In such an extensive and ever changing panorama it is impossible for one observer to accurately describe the many interesting aspects which so continually presented themselves, and so rapidly vanished. Each one would catch a glimpse of something different, and could only form a very general idea of what actually took place. However three formations were so brilliant as to be noted by all— First at 9p.m., when a magnificent circle of light appeared directly around the zenith, with a diameter of about 20° formed as before of draped rays of beautifully tinted light. Looking upwards through this circle it was plainly seen that these rays were not strictly perpendicular, but slightly slanting downwards from left to right, and the rotatory or wavelike movement of every particle was most apparent. Secondly at 9·5 p.m. when a spiral scroll of three chords arranged itself around a nucleus of a few degrees towards the northward of the zenith Thirdly, at 9·15 p.m., when two forms of exceptionally bright light appeared like waterspouts 10° high in the western horizon, which was probably a perspective view of a sinuous line reaching below the horizon. [7]

After 9·17 p.m. the scene lost much of its brilliancy only to burst again into magnificent activity at 9·20 p.m., being brightest and most intense in the northern semicircle, and lasting until 9·30 p.m. After this the splendour gradually faded away, through occasional discharges of bright flashes or the appearance of clouds of diffuse light continued until 9·45 p.m., again being homogeneous nature.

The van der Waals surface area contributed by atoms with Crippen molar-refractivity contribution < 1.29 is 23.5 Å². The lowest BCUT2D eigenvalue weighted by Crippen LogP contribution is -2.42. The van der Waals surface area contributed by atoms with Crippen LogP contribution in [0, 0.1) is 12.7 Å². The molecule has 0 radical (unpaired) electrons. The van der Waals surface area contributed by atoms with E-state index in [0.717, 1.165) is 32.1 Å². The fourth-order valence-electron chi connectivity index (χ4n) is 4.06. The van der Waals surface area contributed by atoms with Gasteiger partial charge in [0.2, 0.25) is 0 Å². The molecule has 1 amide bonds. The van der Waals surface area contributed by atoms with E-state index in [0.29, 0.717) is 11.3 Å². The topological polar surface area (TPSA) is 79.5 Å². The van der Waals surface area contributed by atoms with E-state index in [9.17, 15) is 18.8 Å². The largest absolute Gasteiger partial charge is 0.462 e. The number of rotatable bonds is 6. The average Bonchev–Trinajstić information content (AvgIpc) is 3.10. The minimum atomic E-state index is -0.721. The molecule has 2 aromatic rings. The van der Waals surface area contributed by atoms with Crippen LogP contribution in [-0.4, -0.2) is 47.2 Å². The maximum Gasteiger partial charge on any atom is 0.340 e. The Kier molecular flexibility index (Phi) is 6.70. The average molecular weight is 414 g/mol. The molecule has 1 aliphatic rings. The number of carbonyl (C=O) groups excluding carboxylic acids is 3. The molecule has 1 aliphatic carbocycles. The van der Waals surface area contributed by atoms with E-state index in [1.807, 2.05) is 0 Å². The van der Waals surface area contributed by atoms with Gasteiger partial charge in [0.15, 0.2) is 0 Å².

Generally throughout the display, first magnitude stars were visible, shining through the aurora, though at times is brilliancy was so radiant as to totally absorb their light. The moon was bright with no halo around. After 10 p.m. the sky rapidly clouded over with cirrocumulus and cumulus, and slight rain fell the breeze falling very light. Throughout the previous day (April 19), the weather has been cloudy and unsettled, with a fresh north-west gale, which gradually moderated on the 20th. During the night of the 20th, moderate to light north-west breezes prevailed. At 8 p.m. on the 21st the wind rapidly freshen to a moderate south-west gale, which continued until the evening of the 22nd.

A second display of the Aurora Australis was witnessed from R.M.S. Aorangi throughout the whole night of April 23rd, 1897, from 7·15 p.m. until 4 a.m. April 24th, the ship being in Lat. 45° South, Long. 119° to 121° East ; barometer 30·25 ; thermometer 45 °F. Owing to the sky being so cloudy, with cumulus and showers occurring at intervals, but little could be noted of this aurora. A diffuse light prevailed over the southern horizon throughout the night. At 9 p.m. two arches of more intense light appeared above the former southern horizon at the altitudes of about 20° and 45°, they were of a pale greenish hue. At 11 p.m. bright flashes in a vertical direction were apparent for a few minutes, all in a homogeneous structure. Throughout April 23rd, the wind was gradually moderating from a fresh south-south-west to light southerly breeze at midnight. At 8 a.m. on the 24th again freshened to a moderate south-south-west gale which continued until noon of the 25th. [8]


Date. Name of Ship, S. Lat. E. Long. Notes.
Aug. 21, 1896 Hawkesbury 48   2 100 21 Aurora australia at midnight
,, 22, ,, ,, 48   1 101 20 Aurora at 4 p.m.
,, 23, ,, ,, 47 49 106 31 Aurora at midnight no other particular details given.
Oct. ,,   Thermopylæ 46 44 114 06 At midnight the aurora was very vivid.
Jan.   2, 1897 Damascus 48   9 107 10 Aurora australis visible.
Mar.  1,   ,,   Hawkesbury 51   4   73 49 Ditto ditto.
,,   5,   ,, 51 34   93 53 Ditto ditto.
,,   ,, ,, 51 42   95 23 Ditto ditto.
April 20,   ,,   Aorangi 47 25   96 40 Special notes in text
,,   23,   ,, ,, 45   0 119−121 Ditto ditto.
Aug.   1,   ,, Damascus 46   0 108 40 At 8 p.m. cloudy, Aurora australia visible.


1. This is more like the Aurora observed in Melbourne 2/9/1858, than any other I know.

2. See https:// archive.org/details/auroraboreali00angouoft